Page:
Further to this, they are continually standing up and shouting out about the things they value and believe in. Examples of this were their support for marriage equality and also their protest of the Trump travel ban with their campaign #weaccept. Not only did support for these issues align to their brand, but the message of acceptance is one that underpins the trust they have built in their community (both guests and hosts). Airbnb’s entire business model relies on establishing this trust, building relationships between strangers, which is essentially what every brand needs to do.

Bank Australia 

When reading Bank Australia’s vision and values you may well disbelieve it. Bank Australia was established in 1957, originally as the CSIRO Co-operative Credit Union. In 2015 it was renamed Bank Australia and continues its’ focus on ethical and sustainable banking - which is 100% owned by its’ customers.

The timing of the launch of their recent campaign was precise and resonated immediately with consumers who had lost faith in the traditional banks and were looking for a better alternative.

The campaign highlights how the brand is turning its values into action - for example by only investing in renewable energy and affordable housing solutions and not investing in fossil fuels.

 

Trust is earned through authentic interactions

At BrandMatters, we believe relationships matter, a positive relationship between your brand and your customer is fundamental to success. In a world where consumers are bombarded with choice, as a brand, you need to stand for something - otherwise, the consumer choice has no critical path and will end up being about price. Living and breathing your brand values (both internally and externally) will help you develop a strong bond with like-minded customers.

Creating buy-in from your employees - who in turn will become brand ambassadors - is a great first step (read more in our recent blog employers guide to re-building trust in a disillusioned world). Living your brand values internally - with a strong employee value proposition - is a great way to establish how strongly it resonates and will result in your employees becoming strong brand advocates, working from the inside out.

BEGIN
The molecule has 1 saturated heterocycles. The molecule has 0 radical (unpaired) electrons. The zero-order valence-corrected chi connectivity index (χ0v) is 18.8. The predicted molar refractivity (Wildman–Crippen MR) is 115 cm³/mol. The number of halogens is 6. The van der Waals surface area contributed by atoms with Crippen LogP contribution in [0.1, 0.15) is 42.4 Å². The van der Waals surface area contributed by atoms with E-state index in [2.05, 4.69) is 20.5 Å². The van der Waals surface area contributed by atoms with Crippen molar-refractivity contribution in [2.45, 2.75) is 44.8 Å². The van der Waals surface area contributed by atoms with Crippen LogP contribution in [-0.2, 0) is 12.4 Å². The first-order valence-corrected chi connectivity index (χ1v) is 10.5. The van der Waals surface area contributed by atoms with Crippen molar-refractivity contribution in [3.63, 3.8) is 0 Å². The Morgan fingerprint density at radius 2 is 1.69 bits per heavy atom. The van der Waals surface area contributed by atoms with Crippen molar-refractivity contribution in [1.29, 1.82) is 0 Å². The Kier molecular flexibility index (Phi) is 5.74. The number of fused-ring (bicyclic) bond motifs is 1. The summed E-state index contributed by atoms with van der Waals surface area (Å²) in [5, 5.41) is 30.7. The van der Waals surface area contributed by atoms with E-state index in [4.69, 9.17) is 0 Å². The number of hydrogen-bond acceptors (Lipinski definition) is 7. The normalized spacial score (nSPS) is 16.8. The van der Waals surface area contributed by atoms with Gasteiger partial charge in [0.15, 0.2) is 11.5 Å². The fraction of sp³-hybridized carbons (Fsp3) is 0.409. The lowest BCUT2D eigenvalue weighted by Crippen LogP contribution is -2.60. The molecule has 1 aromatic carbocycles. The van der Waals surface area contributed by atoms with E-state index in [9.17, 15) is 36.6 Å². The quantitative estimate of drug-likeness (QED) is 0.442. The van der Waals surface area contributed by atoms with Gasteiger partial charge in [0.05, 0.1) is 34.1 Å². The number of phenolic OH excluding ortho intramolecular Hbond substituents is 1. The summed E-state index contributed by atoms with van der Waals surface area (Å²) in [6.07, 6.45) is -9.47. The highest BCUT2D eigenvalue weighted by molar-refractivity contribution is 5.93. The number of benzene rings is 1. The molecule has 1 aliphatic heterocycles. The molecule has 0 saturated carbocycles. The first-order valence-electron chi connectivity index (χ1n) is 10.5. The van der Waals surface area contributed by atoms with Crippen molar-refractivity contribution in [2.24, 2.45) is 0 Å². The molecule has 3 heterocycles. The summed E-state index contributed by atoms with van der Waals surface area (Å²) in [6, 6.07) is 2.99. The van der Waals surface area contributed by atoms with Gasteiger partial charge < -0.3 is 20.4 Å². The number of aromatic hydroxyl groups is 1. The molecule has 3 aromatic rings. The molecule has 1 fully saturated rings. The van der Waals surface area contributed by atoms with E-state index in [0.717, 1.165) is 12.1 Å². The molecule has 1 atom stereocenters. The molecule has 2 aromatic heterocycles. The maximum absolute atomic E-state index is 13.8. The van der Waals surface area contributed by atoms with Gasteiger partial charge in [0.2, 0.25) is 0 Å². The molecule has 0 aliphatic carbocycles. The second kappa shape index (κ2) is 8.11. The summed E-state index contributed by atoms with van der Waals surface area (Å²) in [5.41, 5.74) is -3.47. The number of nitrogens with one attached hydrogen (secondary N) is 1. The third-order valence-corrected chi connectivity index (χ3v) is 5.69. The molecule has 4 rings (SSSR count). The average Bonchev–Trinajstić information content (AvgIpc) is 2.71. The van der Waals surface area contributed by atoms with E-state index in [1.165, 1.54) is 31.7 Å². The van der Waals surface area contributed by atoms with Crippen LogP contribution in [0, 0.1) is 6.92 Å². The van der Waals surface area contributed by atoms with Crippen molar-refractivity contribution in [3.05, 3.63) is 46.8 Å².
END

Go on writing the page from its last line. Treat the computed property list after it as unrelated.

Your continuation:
Starting with a strong set of principles, we can help you develop and articulate your brand’s purpose, and most importantly provide the tools to bring this purpose to life through authentic interactions with your customers.

It takes time, investment, integrity and consistency to build a strong brand. At BrandMatters, we often talk to our clients about a brand being more than just the logo or brand name, however, your brand name or brand name used in a logo, can become the most distinctive visual cues for your brand.

One option to protect the value and longevity of your brand is trademarking. A trademark's essential function is to distinguish goods or services of one company from another. They must therefore be of distinctive character and can't just be descriptive of the goods or services sold.

The Australian Government's IP Department defines a trademark as:

“A trademark can be a letter, number, word, phrase, sound, smell, shape, logo, picture, aspect of packaging or any combination of these.”

As a branding agency, we always strongly recommend a full due diligence process is undertaken on any new brand name or logo. It confirms registrability and identifies any potential threat or infringement that may occur.

 

How registration works in Australia

Trademarking in Australia is governed by IP Australia and comes under Trademark, Copyright and Australian Consumer Law.

Trademarks are registered under classes for both goods and services categories: 34 classes for products covering pharmaceuticals to furniture to food and drinks; and 11 classes of services covering telecommunications to auditing to freight transport.

Classes help expand the volume of trademarks currently licensed – identical or similar trademarks can be registerable once evaluated and confirmed that they are in non-competing industries, for example and hypothetically “Star Plumbing” or “Star Theatre”.

 

What can’t be registered?